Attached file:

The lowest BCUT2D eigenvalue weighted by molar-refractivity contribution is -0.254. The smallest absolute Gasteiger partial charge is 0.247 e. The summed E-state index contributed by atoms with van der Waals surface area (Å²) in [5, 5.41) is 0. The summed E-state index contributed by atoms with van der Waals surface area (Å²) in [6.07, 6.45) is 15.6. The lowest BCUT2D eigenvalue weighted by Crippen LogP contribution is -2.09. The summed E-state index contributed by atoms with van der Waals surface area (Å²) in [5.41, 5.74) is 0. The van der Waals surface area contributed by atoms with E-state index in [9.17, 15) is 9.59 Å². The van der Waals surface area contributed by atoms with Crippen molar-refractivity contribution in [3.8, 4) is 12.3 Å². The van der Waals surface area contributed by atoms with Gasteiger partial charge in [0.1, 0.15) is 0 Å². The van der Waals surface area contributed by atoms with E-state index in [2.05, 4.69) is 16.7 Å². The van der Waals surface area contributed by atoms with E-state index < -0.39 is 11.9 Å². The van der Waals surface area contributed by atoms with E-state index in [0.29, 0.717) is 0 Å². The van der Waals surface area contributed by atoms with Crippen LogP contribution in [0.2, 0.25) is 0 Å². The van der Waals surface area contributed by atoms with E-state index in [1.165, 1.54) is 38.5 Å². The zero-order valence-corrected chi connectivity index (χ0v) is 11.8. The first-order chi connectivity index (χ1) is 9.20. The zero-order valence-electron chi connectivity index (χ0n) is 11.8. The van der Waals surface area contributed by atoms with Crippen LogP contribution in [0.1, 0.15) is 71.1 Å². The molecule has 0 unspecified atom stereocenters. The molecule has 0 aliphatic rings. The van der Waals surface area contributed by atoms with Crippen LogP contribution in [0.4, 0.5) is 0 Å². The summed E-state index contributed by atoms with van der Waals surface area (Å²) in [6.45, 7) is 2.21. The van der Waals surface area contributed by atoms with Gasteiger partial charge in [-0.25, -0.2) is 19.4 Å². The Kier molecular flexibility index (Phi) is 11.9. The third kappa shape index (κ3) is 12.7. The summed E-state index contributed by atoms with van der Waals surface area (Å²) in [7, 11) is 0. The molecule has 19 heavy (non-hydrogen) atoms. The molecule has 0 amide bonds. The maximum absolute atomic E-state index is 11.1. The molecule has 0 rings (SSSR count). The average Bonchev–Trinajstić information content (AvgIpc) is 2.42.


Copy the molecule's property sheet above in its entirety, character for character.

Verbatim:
The lowest BCUT2D eigenvalue weighted by molar-refractivity contribution is -0.254. The smallest absolute Gasteiger partial charge is 0.247 e. The summed E-state index contributed by atoms with van der Waals surface area (Å²) in [5, 5.41) is 0. The summed E-state index contributed by atoms with van der Waals surface area (Å²) in [6.07, 6.45) is 15.6. The lowest BCUT2D eigenvalue weighted by Crippen LogP contribution is -2.09. The summed E-state index contributed by atoms with van der Waals surface area (Å²) in [5.41, 5.74) is 0. The van der Waals surface area contributed by atoms with E-state index in [9.17, 15) is 9.59 Å². The van der Waals surface area contributed by atoms with Crippen molar-refractivity contribution in [3.8, 4) is 12.3 Å². The van der Waals surface area contributed by atoms with Gasteiger partial charge in [0.1, 0.15) is 0 Å². The van der Waals surface area contributed by atoms with E-state index in [2.05, 4.69) is 16.7 Å². The van der Waals surface area contributed by atoms with E-state index < -0.39 is 11.9 Å². The van der Waals surface area contributed by atoms with E-state index in [0.29, 0.717) is 0 Å². The van der Waals surface area contributed by atoms with Crippen LogP contribution in [0.2, 0.25) is 0 Å². The van der Waals surface area contributed by atoms with E-state index in [1.165, 1.54) is 38.5 Å². The zero-order valence-corrected chi connectivity index (χ0v) is 11.8. The first-order chi connectivity index (χ1) is 9.20. The zero-order valence-electron chi connectivity index (χ0n) is 11.8. The van der Waals surface area contributed by atoms with Crippen LogP contribution in [0.1, 0.15) is 71.1 Å². The molecule has 0 unspecified atom stereocenters. The molecule has 0 aliphatic rings. The van der Waals surface area contributed by atoms with Crippen LogP contribution in [0.4, 0.5) is 0 Å². The summed E-state index contributed by atoms with van der Waals surface area (Å²) in [6.45, 7) is 2.21. The van der Waals surface area contributed by atoms with Gasteiger partial charge in [-0.25, -0.2) is 19.4 Å². The Kier molecular flexibility index (Phi) is 11.9. The third kappa shape index (κ3) is 12.7. The summed E-state index contributed by atoms with van der Waals surface area (Å²) in [7, 11) is 0. The molecule has 19 heavy (non-hydrogen) atoms. The molecule has 0 amide bonds. The maximum absolute atomic E-state index is 11.1. The molecule has 0 rings (SSSR count). The average Bonchev–Trinajstić information content (AvgIpc) is 2.42.